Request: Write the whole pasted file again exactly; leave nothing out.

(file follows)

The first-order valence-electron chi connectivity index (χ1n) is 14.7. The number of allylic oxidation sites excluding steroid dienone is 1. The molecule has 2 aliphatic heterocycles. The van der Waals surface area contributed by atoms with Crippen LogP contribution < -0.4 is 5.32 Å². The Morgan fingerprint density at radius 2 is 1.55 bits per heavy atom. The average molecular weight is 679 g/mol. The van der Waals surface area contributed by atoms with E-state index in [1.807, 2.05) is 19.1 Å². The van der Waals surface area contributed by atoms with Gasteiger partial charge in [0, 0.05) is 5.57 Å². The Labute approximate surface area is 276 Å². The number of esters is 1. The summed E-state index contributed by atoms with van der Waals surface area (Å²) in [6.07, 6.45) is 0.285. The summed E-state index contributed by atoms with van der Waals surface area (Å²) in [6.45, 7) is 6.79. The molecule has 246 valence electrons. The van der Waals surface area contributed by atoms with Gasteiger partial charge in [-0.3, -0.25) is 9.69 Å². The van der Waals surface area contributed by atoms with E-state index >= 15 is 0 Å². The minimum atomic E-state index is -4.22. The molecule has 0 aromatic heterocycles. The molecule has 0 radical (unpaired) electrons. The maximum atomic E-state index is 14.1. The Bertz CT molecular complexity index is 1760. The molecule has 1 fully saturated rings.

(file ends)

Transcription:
The first-order valence-electron chi connectivity index (χ1n) is 14.7. The number of allylic oxidation sites excluding steroid dienone is 1. The molecule has 2 aliphatic heterocycles. The van der Waals surface area contributed by atoms with Crippen LogP contribution < -0.4 is 5.32 Å². The Morgan fingerprint density at radius 2 is 1.55 bits per heavy atom. The average molecular weight is 679 g/mol. The van der Waals surface area contributed by atoms with E-state index in [1.807, 2.05) is 19.1 Å². The van der Waals surface area contributed by atoms with Gasteiger partial charge in [0, 0.05) is 5.57 Å². The Labute approximate surface area is 276 Å². The number of esters is 1. The summed E-state index contributed by atoms with van der Waals surface area (Å²) in [6.07, 6.45) is 0.285. The summed E-state index contributed by atoms with van der Waals surface area (Å²) in [6.45, 7) is 6.79. The molecule has 246 valence electrons. The van der Waals surface area contributed by atoms with Gasteiger partial charge in [-0.3, -0.25) is 9.69 Å². The van der Waals surface area contributed by atoms with E-state index >= 15 is 0 Å². The minimum atomic E-state index is -4.22. The molecule has 0 aromatic heterocycles. The molecule has 0 radical (unpaired) electrons. The maximum atomic E-state index is 14.1. The Bertz CT molecular complexity index is 1760. The molecule has 1 fully saturated rings.